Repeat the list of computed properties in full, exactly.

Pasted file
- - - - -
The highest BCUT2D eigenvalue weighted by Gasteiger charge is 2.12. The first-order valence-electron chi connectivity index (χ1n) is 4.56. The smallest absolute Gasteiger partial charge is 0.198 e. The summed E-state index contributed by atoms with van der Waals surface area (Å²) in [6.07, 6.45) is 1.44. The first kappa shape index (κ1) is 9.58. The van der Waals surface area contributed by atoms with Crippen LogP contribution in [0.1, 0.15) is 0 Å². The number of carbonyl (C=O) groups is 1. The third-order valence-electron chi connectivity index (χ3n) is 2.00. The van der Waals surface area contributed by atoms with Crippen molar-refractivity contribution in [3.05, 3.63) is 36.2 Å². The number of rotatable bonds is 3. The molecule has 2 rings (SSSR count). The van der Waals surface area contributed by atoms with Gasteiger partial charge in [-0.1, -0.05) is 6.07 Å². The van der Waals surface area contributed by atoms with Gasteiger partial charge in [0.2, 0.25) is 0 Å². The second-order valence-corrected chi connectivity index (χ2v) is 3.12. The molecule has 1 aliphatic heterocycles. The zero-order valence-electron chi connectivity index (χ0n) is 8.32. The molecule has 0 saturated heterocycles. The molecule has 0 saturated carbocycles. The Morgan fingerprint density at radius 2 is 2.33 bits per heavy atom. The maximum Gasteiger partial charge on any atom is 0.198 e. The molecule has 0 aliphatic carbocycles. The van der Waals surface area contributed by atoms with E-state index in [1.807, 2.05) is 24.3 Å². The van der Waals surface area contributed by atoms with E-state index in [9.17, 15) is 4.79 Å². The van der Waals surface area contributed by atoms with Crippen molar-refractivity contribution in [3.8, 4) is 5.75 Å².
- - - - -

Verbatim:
The highest BCUT2D eigenvalue weighted by Gasteiger charge is 2.12. The first-order valence-electron chi connectivity index (χ1n) is 4.56. The smallest absolute Gasteiger partial charge is 0.198 e. The summed E-state index contributed by atoms with van der Waals surface area (Å²) in [6.07, 6.45) is 1.44. The first kappa shape index (κ1) is 9.58. The van der Waals surface area contributed by atoms with Crippen LogP contribution in [0.1, 0.15) is 0 Å². The number of carbonyl (C=O) groups is 1. The third-order valence-electron chi connectivity index (χ3n) is 2.00. The van der Waals surface area contributed by atoms with Crippen molar-refractivity contribution in [3.05, 3.63) is 36.2 Å². The number of rotatable bonds is 3. The molecule has 2 rings (SSSR count). The van der Waals surface area contributed by atoms with Gasteiger partial charge in [-0.1, -0.05) is 6.07 Å². The van der Waals surface area contributed by atoms with Gasteiger partial charge in [0.2, 0.25) is 0 Å². The second-order valence-corrected chi connectivity index (χ2v) is 3.12. The molecule has 1 aliphatic heterocycles. The zero-order valence-electron chi connectivity index (χ0n) is 8.32. The molecule has 0 saturated heterocycles. The molecule has 0 saturated carbocycles. The Morgan fingerprint density at radius 2 is 2.33 bits per heavy atom. The maximum Gasteiger partial charge on any atom is 0.198 e. The molecule has 0 aliphatic carbocycles. The van der Waals surface area contributed by atoms with E-state index in [1.807, 2.05) is 24.3 Å². The van der Waals surface area contributed by atoms with E-state index in [9.17, 15) is 4.79 Å². The van der Waals surface area contributed by atoms with Crippen molar-refractivity contribution in [3.8, 4) is 5.75 Å².